The map of the Syrian war looks increasing tidy. The Syrian regime is steadily securing and expanding its areas of influence. Forces backed by the United States-led coalition are swallowing ISIL-held territory in much of eastern Syria and have, in the process, controlled a viable region instead of small enclaves.
The opposition's territorial and political influence has shrunk significantly, but its remaining enclaves might become defined along clear lines in the next year. Rebel factions are facing pressure from both their own allies and reenergised loyalist forces to recede or to cease military activities against the regime. The US and Jordan recently fell out with three of the main factions leading the charge against the regime and ISIL in the Syrian desert. Al Qaeda's off-shoot, Hayat Tahrir Al Sham, is gradually eliminating rivalry and taking over the rebel stronghold in Idlib.
The Syrian opposition is unlikely to overcome jihadi and Islamist dominance and it thus has increasingly little chance to gain international defenders for a greater role. Regional and international backers see a political solution exclusively through the Geneva process, a sequence appended by the Russia-sponsored Astana process, based on ceasefires agreed by Ankara, Tehran and Moscow.
The opposition’s value is determined largely by how useful it can be as a force against religious extremists, as its original goals of deep political change are abandoned by its backers. This counterterrorism-based determination is made by its supporters as well as its critics. Its supporters maintain that extremists cannot be defeated without a solution acceptable to the forces that rose up against the regime; its critics say that the opposition’s value is diminished by its inability to eject extremists in its midst.
The emerging trend on the map will possibly continue. Both Russia and the US have their eyes set on Deir Ezzor to expel ISIL from its last major strongholds in the country – after the group is defeated in Raqqa. This week, the regime broke a three-year siege around a tenacious garrison that survived five years of repeated onslaughts by the rebels, Al Qaeda and ISIL. If the current thinking in Washington prevails, the rest of the province will also be liberated by the US-backed Syrian Democratic Forces.
Regardless of the expected length of the Deir Ezzor battle, once it is determined who handles what part of the eastern province, the conflict map will arguably begin to have a lasting form.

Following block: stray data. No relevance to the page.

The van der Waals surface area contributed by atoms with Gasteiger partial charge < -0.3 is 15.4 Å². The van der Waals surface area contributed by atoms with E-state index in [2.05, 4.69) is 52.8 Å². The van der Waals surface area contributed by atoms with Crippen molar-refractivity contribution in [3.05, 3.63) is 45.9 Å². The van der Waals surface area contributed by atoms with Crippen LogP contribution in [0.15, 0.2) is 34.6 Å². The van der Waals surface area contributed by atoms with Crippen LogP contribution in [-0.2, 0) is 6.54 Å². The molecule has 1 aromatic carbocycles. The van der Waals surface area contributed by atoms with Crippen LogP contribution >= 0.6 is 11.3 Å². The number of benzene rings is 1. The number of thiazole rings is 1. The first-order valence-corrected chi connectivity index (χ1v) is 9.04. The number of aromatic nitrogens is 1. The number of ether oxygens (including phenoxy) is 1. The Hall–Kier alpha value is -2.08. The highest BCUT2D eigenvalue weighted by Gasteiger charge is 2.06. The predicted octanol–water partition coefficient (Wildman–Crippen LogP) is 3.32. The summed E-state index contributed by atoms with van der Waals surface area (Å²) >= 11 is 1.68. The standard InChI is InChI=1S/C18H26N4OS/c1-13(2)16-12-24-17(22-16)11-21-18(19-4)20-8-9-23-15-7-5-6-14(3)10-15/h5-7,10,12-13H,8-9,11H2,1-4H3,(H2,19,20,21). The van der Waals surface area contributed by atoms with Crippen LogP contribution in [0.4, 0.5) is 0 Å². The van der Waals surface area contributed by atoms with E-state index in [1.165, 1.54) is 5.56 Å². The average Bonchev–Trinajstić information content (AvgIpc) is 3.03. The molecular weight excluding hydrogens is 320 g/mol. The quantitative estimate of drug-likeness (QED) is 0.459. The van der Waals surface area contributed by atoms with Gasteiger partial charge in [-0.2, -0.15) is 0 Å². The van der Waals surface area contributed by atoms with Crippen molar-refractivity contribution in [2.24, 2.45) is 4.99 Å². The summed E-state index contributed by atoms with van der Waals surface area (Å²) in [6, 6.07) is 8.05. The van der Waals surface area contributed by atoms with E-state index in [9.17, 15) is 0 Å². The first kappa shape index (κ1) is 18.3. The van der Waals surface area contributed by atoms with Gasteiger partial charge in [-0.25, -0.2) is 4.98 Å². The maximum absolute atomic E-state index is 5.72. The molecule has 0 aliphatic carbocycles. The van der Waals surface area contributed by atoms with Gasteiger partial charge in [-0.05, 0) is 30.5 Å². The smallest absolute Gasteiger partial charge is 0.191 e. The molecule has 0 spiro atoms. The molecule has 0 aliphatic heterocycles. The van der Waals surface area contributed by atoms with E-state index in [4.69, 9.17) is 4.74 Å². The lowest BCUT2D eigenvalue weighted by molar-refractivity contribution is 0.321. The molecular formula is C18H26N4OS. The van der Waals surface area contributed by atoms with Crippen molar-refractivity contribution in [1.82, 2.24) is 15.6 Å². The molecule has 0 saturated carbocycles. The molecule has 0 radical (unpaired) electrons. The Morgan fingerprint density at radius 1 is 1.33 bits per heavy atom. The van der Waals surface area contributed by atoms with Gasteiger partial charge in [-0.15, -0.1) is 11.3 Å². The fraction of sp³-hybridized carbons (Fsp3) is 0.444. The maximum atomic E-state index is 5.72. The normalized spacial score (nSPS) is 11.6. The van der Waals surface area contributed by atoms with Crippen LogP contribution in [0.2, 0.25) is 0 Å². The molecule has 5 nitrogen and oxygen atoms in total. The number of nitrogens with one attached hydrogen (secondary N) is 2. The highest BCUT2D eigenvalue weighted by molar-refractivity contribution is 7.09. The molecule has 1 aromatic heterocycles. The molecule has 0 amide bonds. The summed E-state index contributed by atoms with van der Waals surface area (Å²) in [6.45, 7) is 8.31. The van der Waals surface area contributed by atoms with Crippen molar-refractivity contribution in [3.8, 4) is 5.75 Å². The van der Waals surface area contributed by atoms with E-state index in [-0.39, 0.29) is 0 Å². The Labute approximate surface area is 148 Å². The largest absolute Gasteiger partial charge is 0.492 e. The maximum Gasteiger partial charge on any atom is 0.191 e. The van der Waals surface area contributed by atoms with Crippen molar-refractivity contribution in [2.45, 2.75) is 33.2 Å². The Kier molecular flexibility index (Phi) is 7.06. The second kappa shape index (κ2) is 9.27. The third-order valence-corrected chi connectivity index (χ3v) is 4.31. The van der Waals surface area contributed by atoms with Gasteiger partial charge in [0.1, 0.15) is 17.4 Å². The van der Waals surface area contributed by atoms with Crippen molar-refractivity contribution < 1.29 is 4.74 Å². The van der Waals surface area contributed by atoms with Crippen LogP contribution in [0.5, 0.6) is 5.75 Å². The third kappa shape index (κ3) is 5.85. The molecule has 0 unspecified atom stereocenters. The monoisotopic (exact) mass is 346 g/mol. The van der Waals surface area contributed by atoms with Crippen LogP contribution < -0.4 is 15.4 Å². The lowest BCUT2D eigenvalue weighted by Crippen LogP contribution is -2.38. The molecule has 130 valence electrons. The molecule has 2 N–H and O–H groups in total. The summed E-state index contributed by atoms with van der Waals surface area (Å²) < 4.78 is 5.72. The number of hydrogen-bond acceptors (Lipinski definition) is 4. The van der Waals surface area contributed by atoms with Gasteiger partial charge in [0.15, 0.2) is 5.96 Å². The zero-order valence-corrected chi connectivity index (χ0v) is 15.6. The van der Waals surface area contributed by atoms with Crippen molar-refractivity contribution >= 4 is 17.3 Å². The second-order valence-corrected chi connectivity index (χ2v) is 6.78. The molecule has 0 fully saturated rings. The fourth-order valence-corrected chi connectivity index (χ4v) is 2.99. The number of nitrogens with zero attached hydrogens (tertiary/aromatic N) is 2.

To be sure, the situation will not be completely static. The regime might recapture some of what it views as vital areas around its strongholds in the north west and near the capital. But, aside from small potential changes, it is now possible to imagine a way forward for the Syrian conflict.
In this context, this is a time for the big players to invest seriously in a political solution rather than to give in to the idea that Bashar Al Assad is winning. While Mr Al Assad's fate now seems stable, that is not the same as the regime is about to settle the war's outcome. The current military situation provides an opening for a political offensive. Such a political push could be made easier by two new dynamics.
First, the US is now a player with a huge leverage on the ground that it did not have three years ago. Washington's previous engagement with the opposition, notwithstanding its seriousness, failed to produce results in the way of stability. Today, the US is present inside Syria and a sustained commitment is necessary to keep ISIL and other jihadist groups in check.
Second, ragtag militias do not dominate areas liberated from ISIL as was the case prior to the summer of 2014. The US-led coalition could benefit from what can be described as the “cleaning powder effect”: when ISIL takes over an area, one of its top priorities is to cleanse the area from any Islamist or jihadist rivals and cells. Once such an area is liberated from ISIL, the liberators have a “clean slate” in which they could operate.
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It will be up to the international coalition to shape the local communities now free from ISIL and ensure jiahdists fail to rebuild their networks. Al Qaeda, for example, has to build its influence almost from scratch in areas from which ISIL expelled it. It will have to do so even in places where it had previously strong local presence, such as in Deir Ezzor. Its success or failure will be contingent on what comes after ISIL and whether locals continue to see their new rulers as liberators.
As the map of the Syrian war changed over the past three years, so did the nature of outsiders' involvement. The US has the leverage and assets to have a say in the conflict and, at the same time, it has no choice but to stay if it is to see through the real erosion of the ISIL threat. A prudent use of this leverage will be to ensure not only that ISIL does not return but also that the US does not come back again to deal with a conflict it previously shunned.
One mistake outsider observers make is to look at the changing military map and conclude that because the regime is steadily gaining and because the opposition’s original political objectives are impossible to achieve, the matter will be settled in favour of the regime. This would only undo any temporary success achieved over the past three years. The changing military reality in Syria merely provides a renewed window of opportunity to steer the country towards stability.
Hassan Hassan is a senior fellow at the Tahrir Institute for Middle East Policy
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